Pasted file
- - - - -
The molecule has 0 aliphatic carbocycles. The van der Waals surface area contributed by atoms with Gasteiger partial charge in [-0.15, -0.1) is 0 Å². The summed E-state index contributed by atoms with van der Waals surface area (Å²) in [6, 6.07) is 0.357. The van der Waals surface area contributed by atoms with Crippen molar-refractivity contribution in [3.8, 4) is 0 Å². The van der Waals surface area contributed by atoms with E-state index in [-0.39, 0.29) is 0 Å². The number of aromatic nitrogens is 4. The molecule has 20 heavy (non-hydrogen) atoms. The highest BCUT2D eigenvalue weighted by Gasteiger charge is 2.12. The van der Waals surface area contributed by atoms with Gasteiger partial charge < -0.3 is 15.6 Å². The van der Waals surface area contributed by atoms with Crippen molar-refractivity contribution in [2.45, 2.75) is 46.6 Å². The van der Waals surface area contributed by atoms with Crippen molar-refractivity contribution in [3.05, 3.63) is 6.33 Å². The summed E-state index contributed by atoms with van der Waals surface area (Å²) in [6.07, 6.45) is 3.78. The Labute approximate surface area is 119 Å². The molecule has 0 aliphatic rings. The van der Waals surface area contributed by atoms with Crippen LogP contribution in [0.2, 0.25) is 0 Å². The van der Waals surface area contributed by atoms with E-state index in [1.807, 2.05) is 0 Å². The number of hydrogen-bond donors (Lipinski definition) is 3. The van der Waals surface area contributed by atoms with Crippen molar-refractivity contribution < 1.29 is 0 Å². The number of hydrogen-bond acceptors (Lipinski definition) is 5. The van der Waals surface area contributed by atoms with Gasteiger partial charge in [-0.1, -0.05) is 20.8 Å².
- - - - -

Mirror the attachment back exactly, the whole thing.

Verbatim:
The molecule has 0 aliphatic carbocycles. The van der Waals surface area contributed by atoms with Gasteiger partial charge in [-0.15, -0.1) is 0 Å². The summed E-state index contributed by atoms with van der Waals surface area (Å²) in [6, 6.07) is 0.357. The van der Waals surface area contributed by atoms with Crippen molar-refractivity contribution in [3.8, 4) is 0 Å². The van der Waals surface area contributed by atoms with E-state index in [-0.39, 0.29) is 0 Å². The number of aromatic nitrogens is 4. The molecule has 20 heavy (non-hydrogen) atoms. The highest BCUT2D eigenvalue weighted by Gasteiger charge is 2.12. The van der Waals surface area contributed by atoms with Gasteiger partial charge < -0.3 is 15.6 Å². The van der Waals surface area contributed by atoms with Crippen molar-refractivity contribution in [2.45, 2.75) is 46.6 Å². The van der Waals surface area contributed by atoms with Crippen molar-refractivity contribution in [3.05, 3.63) is 6.33 Å². The summed E-state index contributed by atoms with van der Waals surface area (Å²) in [6.07, 6.45) is 3.78. The Labute approximate surface area is 119 Å². The molecule has 0 aliphatic rings. The van der Waals surface area contributed by atoms with Crippen LogP contribution in [0.2, 0.25) is 0 Å². The van der Waals surface area contributed by atoms with E-state index in [1.807, 2.05) is 0 Å². The number of hydrogen-bond donors (Lipinski definition) is 3. The van der Waals surface area contributed by atoms with Crippen molar-refractivity contribution < 1.29 is 0 Å². The number of hydrogen-bond acceptors (Lipinski definition) is 5. The van der Waals surface area contributed by atoms with Gasteiger partial charge in [-0.1, -0.05) is 20.8 Å².